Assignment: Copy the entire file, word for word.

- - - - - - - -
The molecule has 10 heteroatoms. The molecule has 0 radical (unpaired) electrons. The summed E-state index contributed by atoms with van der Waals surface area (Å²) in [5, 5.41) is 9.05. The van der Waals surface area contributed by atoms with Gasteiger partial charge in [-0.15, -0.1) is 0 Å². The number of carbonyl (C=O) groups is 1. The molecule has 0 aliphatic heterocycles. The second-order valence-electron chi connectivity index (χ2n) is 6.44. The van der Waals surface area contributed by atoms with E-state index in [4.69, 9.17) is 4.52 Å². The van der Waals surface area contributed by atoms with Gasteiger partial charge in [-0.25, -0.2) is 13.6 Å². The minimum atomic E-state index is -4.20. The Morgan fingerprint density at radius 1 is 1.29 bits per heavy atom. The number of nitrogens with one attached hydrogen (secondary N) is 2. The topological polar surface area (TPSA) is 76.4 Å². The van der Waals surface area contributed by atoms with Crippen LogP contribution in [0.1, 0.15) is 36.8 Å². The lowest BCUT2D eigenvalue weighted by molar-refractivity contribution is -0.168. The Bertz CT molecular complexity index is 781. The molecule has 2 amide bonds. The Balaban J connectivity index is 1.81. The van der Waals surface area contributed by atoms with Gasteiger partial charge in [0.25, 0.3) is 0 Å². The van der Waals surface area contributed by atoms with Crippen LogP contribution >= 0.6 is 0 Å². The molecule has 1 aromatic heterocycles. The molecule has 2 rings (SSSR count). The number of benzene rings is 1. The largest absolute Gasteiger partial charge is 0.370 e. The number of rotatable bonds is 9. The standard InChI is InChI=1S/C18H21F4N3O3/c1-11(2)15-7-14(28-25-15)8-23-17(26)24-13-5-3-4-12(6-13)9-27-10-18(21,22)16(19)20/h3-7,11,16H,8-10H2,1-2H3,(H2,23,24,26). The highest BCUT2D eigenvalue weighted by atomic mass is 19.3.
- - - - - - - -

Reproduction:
The molecule has 10 heteroatoms. The molecule has 0 radical (unpaired) electrons. The summed E-state index contributed by atoms with van der Waals surface area (Å²) in [5, 5.41) is 9.05. The van der Waals surface area contributed by atoms with Gasteiger partial charge in [-0.15, -0.1) is 0 Å². The number of carbonyl (C=O) groups is 1. The molecule has 0 aliphatic heterocycles. The second-order valence-electron chi connectivity index (χ2n) is 6.44. The van der Waals surface area contributed by atoms with E-state index in [4.69, 9.17) is 4.52 Å². The van der Waals surface area contributed by atoms with Gasteiger partial charge in [-0.25, -0.2) is 13.6 Å². The minimum atomic E-state index is -4.20. The Morgan fingerprint density at radius 1 is 1.29 bits per heavy atom. The number of nitrogens with one attached hydrogen (secondary N) is 2. The topological polar surface area (TPSA) is 76.4 Å². The van der Waals surface area contributed by atoms with Crippen LogP contribution in [0.1, 0.15) is 36.8 Å². The lowest BCUT2D eigenvalue weighted by molar-refractivity contribution is -0.168. The Bertz CT molecular complexity index is 781. The molecule has 2 amide bonds. The Balaban J connectivity index is 1.81. The van der Waals surface area contributed by atoms with Gasteiger partial charge in [0.25, 0.3) is 0 Å². The van der Waals surface area contributed by atoms with Crippen LogP contribution >= 0.6 is 0 Å². The molecule has 1 aromatic heterocycles. The molecule has 2 rings (SSSR count). The number of benzene rings is 1. The largest absolute Gasteiger partial charge is 0.370 e. The number of rotatable bonds is 9. The standard InChI is InChI=1S/C18H21F4N3O3/c1-11(2)15-7-14(28-25-15)8-23-17(26)24-13-5-3-4-12(6-13)9-27-10-18(21,22)16(19)20/h3-7,11,16H,8-10H2,1-2H3,(H2,23,24,26). The highest BCUT2D eigenvalue weighted by atomic mass is 19.3.